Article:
“Yet to all who received him, to those who believed in his name, he gave the right to become children of God – children born not of natural descent, nor of human decision or a husband’s will, but born of God” (John 1:12-13).

“For he chose us in him before the creation of the world to be holy and blameless in his sight. In love he predestined us to be adopted as his sons through Jesus Christ, in accordance with his pleasure and will – to the praise of his glorious grace, which he has freely give us in the One he loves” (Ephesians 1:4-6).

The Scriptures tell us that those who are outside of Christ are children of Satan. “You belong to your father, the devil, and you want to carry out your father’s desire” (John 8:44). We were born to an evil father – one who wanted only our destruction and for us to share in his judgment and death. Yet, in Christ, we have been adopted as his children so that we can pray, “Our Father, who art in heaven…” (Matthew 6:9). Instead of being children of the one who wanted our judgment, destruction and death, we have been “made children” of the God who is the author of life and hope and joy.

In summary, we have been adopted into the family of God. The Greek word “adoption” (huiothesia) is actually the putting together of two words: “to make/appoint” and “son/child.” We have been appointed to be children of God. And given all the rights as a full member of the family. To God be the glory.

Now, the challenge is what does this mean for us as we consider the world’s 143 million orphans? That is will be the topic for the next post.

When failure is the path of successful leadership

One of us met recently with the new CEO of a large company who was profiling his team of direct reports. As the CEO talked with us, he focused on the skills and background of each direct report. Impressed with the diversity of the group, we asked “Is there anything that everyone on your team has in common?”

He nodded. “At one point or another, each one of us has been fired.”

The CEO said this proudly. To him, being fired was a badge of merit (Dotlich, Noel & Walker – Learning for Leadership: Failure as a Second Chance in Business Leadership – p. 478).

I read this essay by Dotlich, Noel and Walker some time back as part of my doctoral studies in leadership. I have never been able to forget this quote. Did you notice that last sentence? To this CEO, he bragged about the fact that he and all of his senior execs had been fired somewhere along the line?

When I was fired from a job years in college, I wanted to stick my head in the sand and pretend it never happened. I tried to forget that experience, not make it a talking point.

Instead of denying it happened, lying about it or pointing fingers at others (cause, obviously it was someone else’s fault!), the successful leader finds a way to grow through it. What flaws of mine did this reveal? What could I have done differently? What part did I play in getting myself to this point?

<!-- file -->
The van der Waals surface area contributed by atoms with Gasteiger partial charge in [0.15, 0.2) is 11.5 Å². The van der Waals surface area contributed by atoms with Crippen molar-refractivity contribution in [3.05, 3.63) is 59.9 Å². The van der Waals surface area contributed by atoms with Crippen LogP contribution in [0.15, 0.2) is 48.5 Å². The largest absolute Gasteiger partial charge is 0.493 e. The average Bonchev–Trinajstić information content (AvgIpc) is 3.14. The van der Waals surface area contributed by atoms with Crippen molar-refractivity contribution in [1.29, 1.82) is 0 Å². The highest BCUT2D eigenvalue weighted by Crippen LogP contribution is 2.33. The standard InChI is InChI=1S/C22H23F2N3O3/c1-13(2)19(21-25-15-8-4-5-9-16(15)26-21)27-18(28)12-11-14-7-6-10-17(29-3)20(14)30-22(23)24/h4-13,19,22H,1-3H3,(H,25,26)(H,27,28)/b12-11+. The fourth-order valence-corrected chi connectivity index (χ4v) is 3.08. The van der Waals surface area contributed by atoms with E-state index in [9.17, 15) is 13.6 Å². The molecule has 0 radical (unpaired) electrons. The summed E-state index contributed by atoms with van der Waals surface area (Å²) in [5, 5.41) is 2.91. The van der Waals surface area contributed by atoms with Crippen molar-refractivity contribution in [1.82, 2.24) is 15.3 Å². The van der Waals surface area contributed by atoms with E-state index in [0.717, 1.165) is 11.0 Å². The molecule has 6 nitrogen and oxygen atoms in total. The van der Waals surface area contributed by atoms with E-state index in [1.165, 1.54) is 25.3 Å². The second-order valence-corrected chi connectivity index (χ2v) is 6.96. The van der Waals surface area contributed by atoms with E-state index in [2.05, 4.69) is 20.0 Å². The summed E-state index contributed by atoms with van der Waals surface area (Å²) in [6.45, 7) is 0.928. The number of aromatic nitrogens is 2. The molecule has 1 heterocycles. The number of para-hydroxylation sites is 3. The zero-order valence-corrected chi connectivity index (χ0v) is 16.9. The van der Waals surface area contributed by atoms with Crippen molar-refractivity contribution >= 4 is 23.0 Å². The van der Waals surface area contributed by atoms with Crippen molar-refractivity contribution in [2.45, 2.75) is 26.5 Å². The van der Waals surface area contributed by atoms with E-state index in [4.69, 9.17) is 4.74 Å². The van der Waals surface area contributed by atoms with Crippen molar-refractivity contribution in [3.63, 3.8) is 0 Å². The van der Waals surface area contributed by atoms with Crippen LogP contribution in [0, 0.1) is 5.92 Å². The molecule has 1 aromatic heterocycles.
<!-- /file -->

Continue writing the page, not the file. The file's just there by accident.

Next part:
As a leader, you are going to fail sometimes. You may even be terminated. Are you going to play the blame game, or are you going to look inward with a goal of growing personally and professionally? To this CEO, “being fired was a badge of merit” because each member of his executive team had grown through that experience. Their leadership since had been shaped and reshaped by experiencing failure. How will you respond when it happens to you?

Interact: How have you grown as a leader through a past failure?

Leaders with Authority, Leaders under Authority

God, in His sovereignty, has given His church two different accounts of creation in Genesis 1 and 2. Each of these accounts teaches us about humanity and our relation both to God and to the world into which we were placed.

Genesis 1 emphasizes man as one created with authority. Consider Gen. 1:26, “Then God said, ‘Let us make man in our image, in our likeness, and let them rule over the fish of the sea and the birds of the air, over the livestock, over all the earth, and over all the creatures that move along the ground.’” God created humanity with authority and commissioned them to rule of his creation. Man and Woman were to serve as the vice-regents of God’s kingdom here on earth.

Compare that with the picture of Genesis 2, which emphasizes man as one under authority. In verses 16-17 we read, “And the Lord God commanded the man, ‘You are free to eat from any tree in the garden; but you must not eat from the tree of the knowledge of good and evil, for when you eat of it you will surely die.’” Man, for all the authority given to him to rule over creation in Genesis 1, is not the ultimate authority. Man is subject to God.

There is an important leadership principle in there. Leaders are given authority, sometimes positional authority and sometimes authority that falls outside of any formal organizational structures. Yet, for all their authority and influence, they are never the “final answer.” They always remain under God’s authority.

Too many leaders, especially Christian leaders, have fallen into sin. And it is usually precisely because they begin to believe their own hype and begin to see themselves as the ultimate. But they aren’t. They are accountable to God himself and their should always be other humans to whom they report (be it an elder board or a pastoral team). When a Christian leader falls, it is almost without fail the case that they have no accountability.

Leaders are given incredible authority to rule in the particular area into which God has called them. Yet leaders with authority are always to be leaders under God’s authority.

Interact: What are the dangers of  a leader failing to recognize that although they have authority, they are also under authority?